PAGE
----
➼ To the Bright Edge of the World Download ➻ Author Eowyn Ivey – Dolove.info

To the Bright Edge of the World Note rereading for my library s book club It was chosen at my recommendation so I am hoping they will love it as much as I did I fell totally head over heels in love with this book Through NetGalley, I ve been fortunate enough to read several books being published this year with advanced reader s copies and this is by far one of the finest many thanks to NetGalley, the publisher and the author for the opportunity Now the question is how to do this gem justice in my review How to describe the pleasure this book has given me Those who know me well know I have a fascination and love for Alaska, having recently returned from our second trip there in ten years I still have northern lights in my eyes and dream of mountain vistas Shortly after our trip, I read an account of John Muir s explorations in Alaska Alaska Days with John Muir written by his friend and traveling companion, Samuel Hall Young, which I thoroughly enjoyed and recommend for those interested in the early exploration of Alaska.For a fictionalized account along the same lines, I highly recommend Eowyn Ivey s new book, To The Bright Edge of the World It is first and foremost historical fiction and adventure, about a reconnaissance expedition undertaken in March, 1885, to explore and map the interior of the newly purchased Alaskan territory and document the native tribes found along the Wolverine River The party is made up of Lieutenant Colonel Allen Forrester, Lieutenant Andrew Pruitt and Sergeant Bradley Tillman, plus the trapper Samuelson, invaluable for his rudimentary knowledge of native languages They set off from Perkins Island a little later in the spring than they had hoped, with a crippled old Eyak man, a shaman wearing a top hat, gentleman s vest and necklace of bones, teeth and beads, plus three native boys, who were deemed too young to be off on the hunt with the rest of the men of the tribe The story is told through journals, reports, illustrations, photographs, newspaper clippings and artifacts that were collected by the Forrester family One of the last remaining relatives, great nephew Walter Forrester, now in his 70s and living in Montana, is in possession of all this treasure and wants to make sure it is preserved as part of Alaskan history and has therefore sent boxes of the material to a small historical museum in Alpine, Alaska, near the same Wolverine River that the Forrester party explored At first the exhibits curator, Joshua Sloan, is overwhelmed by the sheer quantity of material and wants to refuse it, suggesting it should be given to a much larger museum in Anchorage with a larger staff to deal with it But Walt urges him to reconsider and at least read through some of the journals before making his decision, and sure enough, when he does Josh is hooked Part of the joy of reading this correspondence is the warm friendship that springs up between the two men who have met only through their letters Forrester s journals describe the beautiful landscape, the harrowing trek through ice fields, the losses they suffer in vivid detail But what makes this account truly unique is the touch of magical realism that begins to permeate his report of their experiences almost right from the start before they even leave Perkins Island, Allen spots the lame old shaman high up in a spruce tree in the middle of the night and is creeped out How did he get up thereand why The natives call him the man who flies Is he their helper or their enemy Often they are not really sure as he cackles at their misfortunes He seems to hand out hexes and healing in equal measure Forrester reports several other strange experiences that officials later put down to hallucinations brought on by exposure to harsh conditions, exhaustion and starvation They couldn t possibly be real, right Back at the Vancouver Barracks awaits Allen s young wife, Sophie, a former teacher who is pregnant with their first child, and many of the writings included are her journals which express her worries, loneliness and boredom at being left to await her husband s return She is the daughter of a sculptor who apparently went quite mad before his death but Sophie has never found that same artistic spark within herself She does loves nature, especially birds, and appreciates that certain quality of light and shadow Before the men leave on their assignment, Sophie becomes very interested in Pruitt s photographic instruments and decides to pursue that hobby herself after tragedy strikes She finds she has the artistic eye for composition, shadow and light and above all, the fortitude and patience to await the perfect moment for her shot She specializes in birds and comes to the realization that the nest might be the ideal spot for a chance at a great photo especially of her favorite, the hummingbird This made me laugh with shared frustration as we have often struggled to catch a shot of those little flitters in our garden Sophie little cares that she is the subject of much derision and consternation among the other officers wives as she traipses through the fields surrounding the barracks in beat up clothes Back then, women were expected to be predictable, quiet and insipid after all But not her History is not made by timid women In the present day, Josh notes with irony that by the very act of exploring, these men set off change Within 20 years, mining and railroads would come to the area Progress, with a capital P But these brave explorers were also witnesses to the before and document those details of native life that might otherwise have been forgotten No, I cannot do this book justice in this simple review, but let me say this book resonated with me and awakened great pleasure in the reading, transporting this reader to the early days of Alaskan exploration to see it with fresh eyes Alaska of today might seem civilized to those early explorers if they could see it now, but to most of us visitors, it is still an adventure a harsh and beautiful world, ruled by mother nature Thank you, Eowyn Ivey, for bringing this story and little known history to life 2016 aty reading challenge week 45 A book related to a passion you have. Ivashov and his men were sleeping in their sleds when, at a prearranged sign, the Midnooskies crushed each of the men s skulls with axesAt first glance this is a story that I shouldn t like it s essentially an account of an expedition into the frozen wilds of Alaska, expressed in the form of diaries and historical documents.Sounds boring, right Wronggg This is in fact an epic tale of love, nature, historical adventure and North American mythology that had me absorbed from start to finish.It s 1885 Dutiful and capable Lieutenant Colonel Allen Forrester leads a reconnaissance mission into Alaska, up the Wolverine River, to gauge whether the natives of the territory would be hostile or not.At the same time, his pregnant wife, Sophie Forrester, is confined to Vancouver Barracks.Optimistic, ladylike and resolute think Charlotte Bront , she keeps a journal of her daily life, as does her hubby Sophie s snug life of self discovery and afternoon teas forms the perfect contrast to her husband s grim and perilous odyssey.With the words of his blood guts father, General James Forrester, ringing in his ears that his preference for topographical engineering is for sissies Allen has nevertheless previously shown his mettle in the heat of battle.Ivey s prose is precise and evocative, rather than poetic and descriptive It is this verisimilitude that gives the story some grit and amplifies the magic that is braided into the narrative.The novel is extremely well written, which is a benediction these days.Particularly groovy was a description of bats as being mice who swim with the stars Love that Those accompanying him on the trip include boisterous hell raiser, Sergeant Tillman, and Tillman s polar opposite, brooding Lieutenant Pruitt, who prefers a sextant to sex.Also in the party is an old Eyak Indian, known as The Man Who Flies on Black Wings This chap sleeps at the top of trees in the dead of night and is said to possess unearthly powers.And this is where the story gets really interestingAs a fan of magical realism, I love Ivey s sorcerous incantation of anthropomorphism and zoomorphism.Native folklore and perceived reality become blurred it is believed that humans have been seen shape shifting into animals and that trees can double up as wombs As a result, Forrester s white man scepticism is sorely tested on the assignment.The wilderness of wintry Alaska, with its frozen rivers and deep set snow is best suited to mineral prospectors and fur trappers and if anyone can survive that, Spring awaits with its squadrons of ceaseless mosquitoes.Comic relief comes in the form of Sergeant Tillman who has a bash at writing the daily log while his scholarly superior is indisposed Unforchinitly his speling and grammer isnt as gud as wot forristers is Side by side throughout the book, yet a hinterland apart Allen s indomitable spirit is mirrored by his wife s determination to challenge chauvinistic attitudes back at the barracks The dichotomy of their parallel existence is a constant theme throughout, as is the symbolism of the colour black black wolf black raven black hat black bear, etcetera.This has all the ingredients of a first rate novel, and serves as a sad reminder that the Native American s soulful connection with nature is now only the stuff of legend.Homeric and allegorical, To the Bright Edge of the World is a cracking read that cannot be ignored.Huge thanks to Cheri for her judicious recommendation. Set Again In The Alaskan Landscape That She Brought To Stunningly Vivid Life In The Snow Child, Eowyn Ivey S Second Novel Is A Breathtaking Story Of Discovery And Adventure, Set At The End Of The Nineteenth Century, And Of A Marriage Tested By A Closely Held SecretColonel Allen Forrester Receives The Commission Of A Lifetime When He Is Charged To Navigate Alaska S Hitherto Impassable Wolverine River, With Only A Small Group Of Men The Wolverine Is The Key To Opening Up Alaska And Its Huge Reserves Of Gold To The Outside World, But Previous Attempts Have Ended In TragedyFor Forrester, The Decision To Accept This Mission Is Even Difficult, As He Is Only Recently Married To Sophie, The Wife He Had Perhaps Never Expected To Find Sophie Is Pregnant With Their First Child, And Does Not Relish The Prospect Of A Year In A Military Barracks While Her Husband Embarks Upon The Journey Of A Lifetime She Has Genuine Cause To Worry About Her Pregnancy, And It Is With Deep Uncertainty About What Their Future Holds That She And Her Husband PartA Story Shot Through With A Darker But Potent Strand Of The Magic That Illuminated The Snow Child, And With The Sweep And Insight That Characterizes Rose Tremain S The Colour, This Novel From Pulitzer Prize Finalist Eowyn Ivey Singles Her Out As A Major Literary Talent I didn t expect to like this book as much as I did because the premise makes it seem like it s going to be slow and tedious but wow I was so drawn into the story when I actually started reading it The writing was fantastic and I enjoyed all the characters Sophie was particularly enjoyable for me I love how the myths and culture of the natives was weaved into the story line, and I always enjoy books with magic realism in them usually Also the old man was hilarious Really well written and constructed. When Colonel Forrester leaves from the army barracks in Vancouver, he is charged with exploring the Wolverine River in the newly acquired territory of Alaska He leaves behind his wife, Sophie As he blazes a trail in the wilderness, filled with tribes of different Indians, horrific snowstorms, lack of food, loss of supplies and many surreal and some dangerous happenings, his wife is blazing her own trail After suffering a personal tragedy, Sophie, bored with gossip and teas with the other army wives, takes up photography A love of nature, birds, being outdoors will bring the condemnation of the other women especially after she turns her pantry into a darkroom.Told in letters, journal entries, photos, drawings and newspaper articles this is a superb adventure story There are also dual timelines as in the present an ancestor of the Forrester, now in his seventies sends all the paper items he has to a small museum in Nome, Alaska I appreciated this part because it showed how these beginning trailblazers changed so much in how Alaska progressed and not necessarily all for the better There is also a raven threaded throughout it is a very important and mysterious part of the story.Although completely different in many ways from her first novel, she still included many of the things that made her first book so successful Atmosphere is superb and her love for Alaska shines through I enjoyed slowly reading through this, often reading a few entries or so at night before I went to bed Another wonderful story by this talented author.ARC from Netgalley. How is it that we tell a story The best of them are true extensions of the human spirit relayed through journals, diaries, letters, photos, and the like It s the hand that grips us tightly and takes us deeply into the experiential catacombs of another.Oh, Eowyn Ivey does it so well as she did with such finesse in The Snow Child before this To make us, the readers, feel with this finite acuity is a gift If you take away anything from this novel, just read the letter from Lieutenant Colonel Forrester to his wife, Sophie, that begins on Page 376.To The Bright Edge of the World is an amazing journey told through the perspectives of Lieutenant Colonel Forrester, Sophie Forrester, and two gentlemen, present day, who are organizing the journals and field diaries of the Forresters Forrester and his men begin a grueling expedition in the winter of 1885 along the Wolverine River and into the Alaskan Territory They encounter the cruelties of the rugged terrain around every corner..and they are ill prepared for what lies ahead of them They come across the painfully real and, perhaps, the questionably imagined.The indigenous tribes play a remarkable role throughout the story Their presence dips into the inkwell of such thoughts, words, and actions told in almost unspeakable terms Survival depended upon these individuals and annihilation by these same people was, indeed, a reality borne out in times past.Sophie Forrester exists in parallel with her husband She waits anxiously for any bit of news through scant letters But Sophie carries the heaviness of a burden that few words can describe She lives with this reality and it swaddles her in grief both day and night She must cut a path of her own making in a time when such behavior turns heads I wonder that any life has ever been confined to golden dances and fine stitches and silk, for it seems to me that suffering knows no class or rank, gender or age, and we each of us brave our own darkness And those of us who have experienced the majesty of Alaska, I can only say it in the Colonel s words I begin to try to comprehend gray rivers that roar down from the glaciers, mountains spruce valleys as far as the eye can see It is grand, inscrutable wildness. Eowyn Ivey is one of those rare authors whose talent shines brightly when they are capturing small, quiet moments, as well as dramatic occurrences Her first book, The Snow Child , was an absolute wonder, and it made my list of the best books I read in 2012 In her new book, To the Bright Edge of the World , Ivey returns to her beloved Alaska and dazzles once again.One of the things that s so remarkable about Ivey s talent is that this book is so tremendously compelling despite the fact that the two main characters are almost never together.In 1885, Lieutenant Colonel Allen Forrester has agreed to take on a challenging and potentially dangerous mission, to lead a small group of men up the Wolverine River and into the Alaska Territory They re not really sure to what to expect from this expedition, but Allen is determined to find answers as to what and whom awaits them He leaves behind his young pregnant wife, Sophie, who had hoped to travel with Allen at least part of the way, until she found out she was expecting.Being stuck in the Vancouver barracks is not the type of life Sophie had in mind Her passion for nature and wildlife, birds in particular, is out of step with most women of her time, particularly those living in the barracks But she doesn t really seem to care She isn t content to simply sit and gossip, or entertain women at her home much less ensure the house is adequately clean for them She d much rather find an elusive hummingbird or other birds she s not familiar with I told myself I would never take it for granted the freedom to choose my own dress, to plan my days, to walk where I desired and see what I would Allen and his men find Alaska breathtakingly beautiful, unforgiving, baffling, and at times tremendously rewarding Yet there appears to be at least the threat of danger around every corner, and they must contend with the weather, the tundra itself, settlements of Indians which react differently to Allen s group, the challenges of living in close proximity with each other, and some strange occurrences which don t seem as if they have any basis in reality Allen chronicles everything in his journal, since he knows his letters may take a very long time to reach Sophie, and he views his journal as the ultimate record should their exploring fail.For her part, Sophie also keeps a diary, chronicling her loneliness and longing for Allen, her feeling stifled by barracks life and the gossiping women around her, and the excitement she feels when she discovers photography is an outlet for both her love of nature and her independent, creative spirit She is a woman so used to following her own course yet she d give anything to be with her husband again, or at least get word of his condition.Allen and Sophie s stories are told against the backdrop of correspondence between Allen s great nephew and the curator of an Alaskan museum, which also are fascinating exchanges about cultural identity, the thirst for adventure, and both how alike and how different we are from each other.Much like an expedition, the book started slowly but picked up steam as it progressed Ivey s characters felt so lifelike, their struggles so real, I felt totally invested in their lives Ivey has such a way with imagery, with emotion, that I pictured the book in my mind s eye and felt it in my heart This is totally a keeper and it is utterly memorable.NetGalley and Little, Brown and Company provided me an advance copy of the book in exchange for an unbiased review Thanks for making this available See all of my reviews at I once thought to kill myself so that I would no longer wander through a fog such as this How could it be any greater crime than that which I have already faced, committed, failed to undo Yet I am a coward I had included To the Bright Edge of the World on my list, long before I know of Ivey s The Snow Child a book that touched me deeply My interest was picked for two reasons First, I have a deep love for the region of Alaska, and second, the book synopsis brought to my mind a beautiful film calledThe Snow Walker with the brilliant Barry Pepper In the film, a Canadian pilot is stranded in the arctic tundra, in Canada s Northwest region and comes to terms with the true meanings of life through the eyes of a young Innuit woman If you haven t seen the film, please do You ll thank me later Now, there are so many things to love in this book Ivey s writing shines through beautiful sentences and well composed dialogue and inner monologues She ties the worlds of the past and the present by using elements of myth and folklore of the indigenous people of Alaska and, at the same time, she presents the first steps of the art of Photography to describe the beginning of a new era and the newly found life of our heroine, SophieWhen expectation fails to ruins, what is there left for love I have an immense admiration for ravens and wolves, I find them to be fascinating, full of mystery, darkness and questionable intentions Therefore, I will devour every book with references to either of these creatures or both, as is the case here So, Ivey uses symbolism and sets of contrasts to tell the parallel lives of Allen and Sophie as he is in a deadly expedition and she remains behind to wait for him and for the child she s carrying The raven, here, is an ominous symbol of death that must be exorcised, witnessed by Sophie and by Allen who come to believe that the black bird has been following their steps all along.Another contrast takes place between Sophie and the young indigenous woman who follows the expedition While the latter is free to choose her own husband and roam wherever she wants, Sophie is stuck in the outrageous patriarchal restrictions of the past The majority of the men consider her to be a frail, vain woman when she is the complete opposite The narrow mindness of the woman of her social circle comes through as they have been brought up with such notions as propriety and female behaviour They constantly try to infect Sophie with their views and she is as trapped with them as Allen is trapped in the ferocious Wolverine river.The use of birds links the couple in a diverse way Sophie loves the fluttering sound of hummingbirds and their presence is a source of happiness and tranquility for her For Allen, however, the geese he often sees appear frightening as monsters and unreal like hallucinations.The couple compliment each other in every way, not unlike Jack and Mabel of The Snow Child For me, though, they are not as interesting as the elder couple I enjoyed Allen s parts, I was waiting for the continuation of his expedition eagerly The parts of Sophie, however, didn t attract my attention as much as I thought they would There were some I liked and quite a few that tempted me to scan and skim.The character of Sophie is one I am on the fence about I found her too docile to the insulting and hateful company of Mrs Connors and the ladies of the polite society I admired her determination, and courage, her persistance and bravery, but I don t consider her a particularly memorable character Allen is interesting, probably, because his adventure is fascinating, mystical and unpredictable and this is an advantageous ark for the development of a character He is brave, rational and not easily susceptible to fear and prejudice However, he isn t a hero we haven t seen before nor one we won t see in other stories Like Sophie, he is well developed, but I won t remember him in detail after some time has passed.This is a slow burn As the narration is largely supported in diary entries and correspondence, there is not much dialogue Newspaper clippings and some beautiful photographs and sketches create a unique combination I admit, though, that the letters between Josh and Walt were a torchure I understand that this was a way to connect the past to the present, but I found them tedious, repetitive, soap operish They slowed the narration even In my opinion, they didn t offer anything interesting to the story and the writing in them was too mellow for my liking.I can t say I connected to the story and the characters the way I did in The Snow Child, but this is a vastly different book The beauty of Ivey s writing is present along with elements of magical realism and folklore that she uses in a convincing way She doesn t repeat herself, prefering one book over the other is purely subjective So, this may not have worked that well for me mainly because I found Sophie too blunt but both books are unique and Eowyn Ivey is a writer that is certain to offer us many great stories, full of beauty, magic and hope God knows how much we need all three in this time of ours I ve finished the pages, closed my kindle, and yet, I still feel held in this otherworldly moment, unwilling to rejoin this world that is my real life Even that seems untrue, because this story feels so real, it s hard to believe that any part of this is fictional, not real Eowyn Ivey s novel, To the Bright Edge of the World is lovely, the prose is gorgeous, and the varying points of view made this all the compelling Walter, Walt, Forrester wants to find a home for the boxes of letters and journals and various artifacts which relate to an expedition made by his great Uncle in 1885 through Alaska as a Lieutenant Colonel As a boy Walter had read these letters and journals, and again at other points in his life He has always found them fascinating, and they are very dear to him Now in his 70s, he feels they should find a place where they can safely be admired by others Walter finds a small museum which sits near the river Lt Col Allen Forrester had travelled by in Alpine, Alaska When Joshua Sloan, curator of the museum, first receives the boxes of letters, journals, photographs, newspaper clippings, with to come, he fears his museums isn t exactly where these items belong, but as he begins reading, he falls deeply into their spell As a member of the Wolverine River tribe, he recognizes the places Forrester s journal describes As he writes back to Walter, there is the natural back and forth their letters take, and soon a friendship is formed If you ve read Eowyn Ivey s The Snow Child, you will already be aware of her ability to seamlessly weave in myth, fable and folklore into her stories, athis novel set in Alaska contains all that, and It s an adventure story on two fronts Allen s trek across the wilderness with his crew and assorted others, as well as his wife Sophie s somewhat tamer adventure in our eyes, perhaps but borderline scandalous behavior for the time, filling her days with her newfound passion There s a bit of mystery involved, and some tense, terrifying moments for Allen crew as they trek through territory deemed haunted I can find no means to account for what we have witnessed, except to say that I am no longer certain of the boundaries between man beast, of the living the dead All that I have taken for granted, what I have known as real true, has been called into question Lt Col Allen ForresterA historical novel with supernatural occurrences, add in a fable fairy tale like quality with magical realism, one heck of an adventure story, and a love story that takes many forms The love story of Allen and Sophie The love of Alaska and its wild but unquestionable beauty Not to mention the love of the reader for these characters, and for this gift of a story Pub Date 02 Aug 2016Many thanks for the ARC provided by Little, Brown and Company, NetGalley and author Eowyn Ivey This is an enthralling and atmospheric historical novel set in late nineteenth century Alaska The narrative takes the form of interwoven articles, photographs, journals, diary, letters etc There are three different storylines Recently married Colonel Allen Forrester is entrusted to map the impassable Wolverine River in Alaska and document information on the various native Indian tribes His journal gives an insight into this harrowing and pioneering expedition, including their experience of folklore, magical realism and shamanism His strong and independent wife, Sophie, finds herself having to remain in the barracks upon discovering that she is pregnant Her diary entries tell of her life whilst Allen is away Walt, a relative of Colonel Allen Forrester, sends a box of Allen s journals with other items, to document this vital history of Alaska to Joshua Sloan, a museum curator Allen is accompanied by the colourful Sergeant Tillman, the moody and troubled Lieutenant Pruitt and by the invaluable and helpful trapper, Samuelson They are to experience many desperate privations that include extreme hunger, the biting cold, and loss of much needed supplies They encounter differing attitudes from the various Indian tribes, but would not be alive if they had not received vital help from them They continually encounter the disturbing, unnerving and contrary old Eyak man They encounter the beauty of this inhospitable region such as its awe inspiring and challenging landscape and the Aurora Borealis The expedition inevitably takes in severe losses.Sophie chafes at the strictures placed on her by the army and the circle of women prone to gossip After tragedy strikes, she subsumes her grief to focus on becoming a photographer She has a burning desire to photograph birds, particularly hummingbirds, and despite all the obstacles she faces, she charts her own pioneering path It requires immense patience and fortitude, she is helped by pharmacist Henry Redington and Charlotte who becomes her assistant The love letters between Sophie and Allen document the depth of their love and its progressive nature given the historical period.At a dinner in the barracks where an Indian Chief is present, we come face to face with the fear, ignorance and racism directed towards him and a young Chinese boy The white trader, Jensen, sees Indians as less than human and as slaves Indians are gruesomely massacred, and we discover that Allen is forced to break promises he made to Indians Carnage is to follow in the footsteps of the expedition and the consequent arrival of the mining industry and fur trappers to the region Indians are forced to abandon their traditional lifestyles and values The detrimental effects of tuberculosis, influenza and alcoholism hit hard The complications of humanity and its abuses is writ large in this novel.Walt and Josh s relationship grows and develops as Josh connects ever deeply and personally with the historical journals and artefacts of the expedition Josh begins to compare his knowledge of the changes that have taken place in the region since the expedition and prepares an exhibition that connects the past with the present This is an impeccably researched and epic story that gives us well formed and engaging characters of the time The descriptions given are so good that you feel that you are there with the characters Just loved the book and cannot recommend it highly enough Thanks to Headline for an ARC.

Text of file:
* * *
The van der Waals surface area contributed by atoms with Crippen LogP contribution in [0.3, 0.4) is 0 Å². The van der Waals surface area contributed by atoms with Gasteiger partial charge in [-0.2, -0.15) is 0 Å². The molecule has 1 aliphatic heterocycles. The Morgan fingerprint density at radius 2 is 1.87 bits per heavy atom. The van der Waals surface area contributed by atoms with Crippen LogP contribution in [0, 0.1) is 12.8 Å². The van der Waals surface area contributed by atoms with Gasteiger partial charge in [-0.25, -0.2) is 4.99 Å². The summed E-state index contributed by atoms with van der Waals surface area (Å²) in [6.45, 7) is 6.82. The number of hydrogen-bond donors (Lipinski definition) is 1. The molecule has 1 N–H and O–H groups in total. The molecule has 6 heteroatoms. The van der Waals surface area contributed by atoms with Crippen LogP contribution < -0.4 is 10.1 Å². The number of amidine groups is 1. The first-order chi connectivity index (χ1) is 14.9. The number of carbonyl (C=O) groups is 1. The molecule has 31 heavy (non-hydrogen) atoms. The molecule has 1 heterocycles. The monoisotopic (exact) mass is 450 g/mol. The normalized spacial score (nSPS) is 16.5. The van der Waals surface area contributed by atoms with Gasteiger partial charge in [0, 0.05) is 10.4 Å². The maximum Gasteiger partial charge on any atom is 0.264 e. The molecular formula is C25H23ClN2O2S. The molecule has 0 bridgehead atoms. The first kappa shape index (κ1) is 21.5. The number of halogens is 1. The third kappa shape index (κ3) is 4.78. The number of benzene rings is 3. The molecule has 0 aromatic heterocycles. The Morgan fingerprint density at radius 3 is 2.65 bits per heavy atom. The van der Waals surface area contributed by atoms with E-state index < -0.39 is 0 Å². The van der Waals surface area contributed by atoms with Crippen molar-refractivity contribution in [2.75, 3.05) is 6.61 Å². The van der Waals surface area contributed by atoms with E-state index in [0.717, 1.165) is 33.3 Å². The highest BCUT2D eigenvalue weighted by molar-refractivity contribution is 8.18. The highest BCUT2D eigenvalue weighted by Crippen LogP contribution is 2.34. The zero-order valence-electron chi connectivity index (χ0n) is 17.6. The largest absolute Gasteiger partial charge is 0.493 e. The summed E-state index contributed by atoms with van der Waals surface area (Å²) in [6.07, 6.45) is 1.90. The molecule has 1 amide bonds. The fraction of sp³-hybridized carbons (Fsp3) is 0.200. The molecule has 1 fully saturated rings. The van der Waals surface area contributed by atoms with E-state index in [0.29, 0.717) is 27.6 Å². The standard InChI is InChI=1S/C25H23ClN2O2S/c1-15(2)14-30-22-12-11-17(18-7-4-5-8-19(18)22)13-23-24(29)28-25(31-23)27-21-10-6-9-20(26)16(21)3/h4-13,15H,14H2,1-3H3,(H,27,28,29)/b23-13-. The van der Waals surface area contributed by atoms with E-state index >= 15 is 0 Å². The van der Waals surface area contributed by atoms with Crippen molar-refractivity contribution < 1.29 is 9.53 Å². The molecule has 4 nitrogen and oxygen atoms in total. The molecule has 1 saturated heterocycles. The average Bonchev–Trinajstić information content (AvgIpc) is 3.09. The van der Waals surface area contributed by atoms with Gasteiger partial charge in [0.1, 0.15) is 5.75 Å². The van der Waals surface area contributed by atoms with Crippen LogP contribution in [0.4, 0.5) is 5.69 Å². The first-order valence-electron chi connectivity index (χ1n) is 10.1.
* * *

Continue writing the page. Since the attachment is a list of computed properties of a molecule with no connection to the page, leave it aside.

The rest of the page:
About the Author: Eowyn Ivey

Eowyn Ivey s first novel, The Snow Child, was a finalist for the Pulitzer Prize in fiction and an international bestseller Her newest novel To the Bright Edge of the World will be released August 2, 2016 Eowyn was raised in Alaska and continues to live there with her husband and two daughters Learn